Scientists discovered the Klotho protein, which extends male rodents' lives by 31 percent
The protein which controls the production of insulin is capable of extending lifespan in laboratory mice, recent studies have shown. Immortality, however, costs too much money. US researchers currently study the protein, which, as scientists assume, can slow down the ageing process.
Scientists discovered the Klotho protein, which extends male rodents' lives by 31 percent, if the latter produce quite large quantities of the substance from the protein. Sexual discrimination apparently exists in the natural world too: the lifespan of even old female mice could be extended by some 20 percent. Dr. Makoto Kuro-o from the University of Texas presented the results of the research on the pages of Science magazine.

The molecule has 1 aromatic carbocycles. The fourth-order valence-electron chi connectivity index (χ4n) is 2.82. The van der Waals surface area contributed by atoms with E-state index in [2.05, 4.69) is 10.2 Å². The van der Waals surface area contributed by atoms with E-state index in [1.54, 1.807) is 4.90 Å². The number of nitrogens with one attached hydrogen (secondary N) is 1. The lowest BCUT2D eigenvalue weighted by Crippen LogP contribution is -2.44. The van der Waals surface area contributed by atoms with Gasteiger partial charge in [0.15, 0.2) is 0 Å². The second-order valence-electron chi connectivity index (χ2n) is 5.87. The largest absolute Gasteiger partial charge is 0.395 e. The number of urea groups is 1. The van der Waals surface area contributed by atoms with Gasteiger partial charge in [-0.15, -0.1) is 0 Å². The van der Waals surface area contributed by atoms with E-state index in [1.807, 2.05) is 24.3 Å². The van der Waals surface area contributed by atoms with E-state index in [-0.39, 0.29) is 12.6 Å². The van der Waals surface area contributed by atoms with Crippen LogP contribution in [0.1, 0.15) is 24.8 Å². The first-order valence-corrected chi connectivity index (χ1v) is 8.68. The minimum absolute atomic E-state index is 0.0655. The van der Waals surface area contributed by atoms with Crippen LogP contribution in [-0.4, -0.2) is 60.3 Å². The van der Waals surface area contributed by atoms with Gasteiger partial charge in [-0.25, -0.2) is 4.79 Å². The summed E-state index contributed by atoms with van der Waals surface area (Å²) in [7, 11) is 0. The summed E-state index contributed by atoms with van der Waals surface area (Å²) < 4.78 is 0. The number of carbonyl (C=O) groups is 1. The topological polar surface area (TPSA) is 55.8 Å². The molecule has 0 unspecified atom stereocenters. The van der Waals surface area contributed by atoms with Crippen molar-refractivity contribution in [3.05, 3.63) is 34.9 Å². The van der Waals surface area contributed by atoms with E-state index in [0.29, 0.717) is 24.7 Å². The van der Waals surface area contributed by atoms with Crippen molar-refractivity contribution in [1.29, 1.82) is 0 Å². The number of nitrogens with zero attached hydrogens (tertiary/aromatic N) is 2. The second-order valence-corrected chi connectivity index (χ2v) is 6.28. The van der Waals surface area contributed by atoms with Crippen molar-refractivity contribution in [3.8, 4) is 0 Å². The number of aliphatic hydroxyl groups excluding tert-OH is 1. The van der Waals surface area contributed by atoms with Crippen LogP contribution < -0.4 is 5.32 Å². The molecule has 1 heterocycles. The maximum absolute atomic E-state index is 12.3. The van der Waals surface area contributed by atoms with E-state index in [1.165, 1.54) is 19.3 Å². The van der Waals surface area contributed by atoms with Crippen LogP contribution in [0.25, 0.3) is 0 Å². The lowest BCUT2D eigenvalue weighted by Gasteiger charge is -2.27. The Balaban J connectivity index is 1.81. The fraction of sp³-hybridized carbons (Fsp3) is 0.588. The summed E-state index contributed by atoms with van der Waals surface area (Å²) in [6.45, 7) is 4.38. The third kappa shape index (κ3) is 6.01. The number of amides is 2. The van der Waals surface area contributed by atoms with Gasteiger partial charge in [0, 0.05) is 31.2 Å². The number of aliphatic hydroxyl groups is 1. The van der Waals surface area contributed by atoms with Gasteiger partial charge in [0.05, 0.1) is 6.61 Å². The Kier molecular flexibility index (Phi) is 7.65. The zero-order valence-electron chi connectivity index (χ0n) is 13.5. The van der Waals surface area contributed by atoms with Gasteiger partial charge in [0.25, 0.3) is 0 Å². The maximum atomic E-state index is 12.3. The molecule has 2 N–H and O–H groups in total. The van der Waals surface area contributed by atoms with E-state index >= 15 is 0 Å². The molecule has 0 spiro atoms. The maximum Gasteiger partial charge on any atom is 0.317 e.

Beta cells of the pancreas secrete insulin in response to a rising level of circulating glucose. Insulin controls the sugar constituent in blood; it is an extremely important substance for diabetes patients. A group of scientists named the new substance as Khloto after a Greek goddess of fate that spins the thread of life. According to the legend, all Greek gods, including Zeus, were scared of the goddess, for she could easily break the thread.
There is a reverse side of the medal to the laboratory version of immortality. The mice, which produce larger quantities of the Khloto protein, run higher risks of developing diabetes. To make matters worse, their reproductive instincts fade away, which endangers future generations of long-living mice in contrast to the rodents which possess normal quantities of the life-extending protein.
However, scientists were thrilled with discovery of the life-extending capacity of the protein. “I do not think that we will ever be able to discover a gene, which regulates the lifespan like a light switch. However, this protein gives us a hope that it will be discovered some other time,” Harry Dietz from The John Hopkins University said.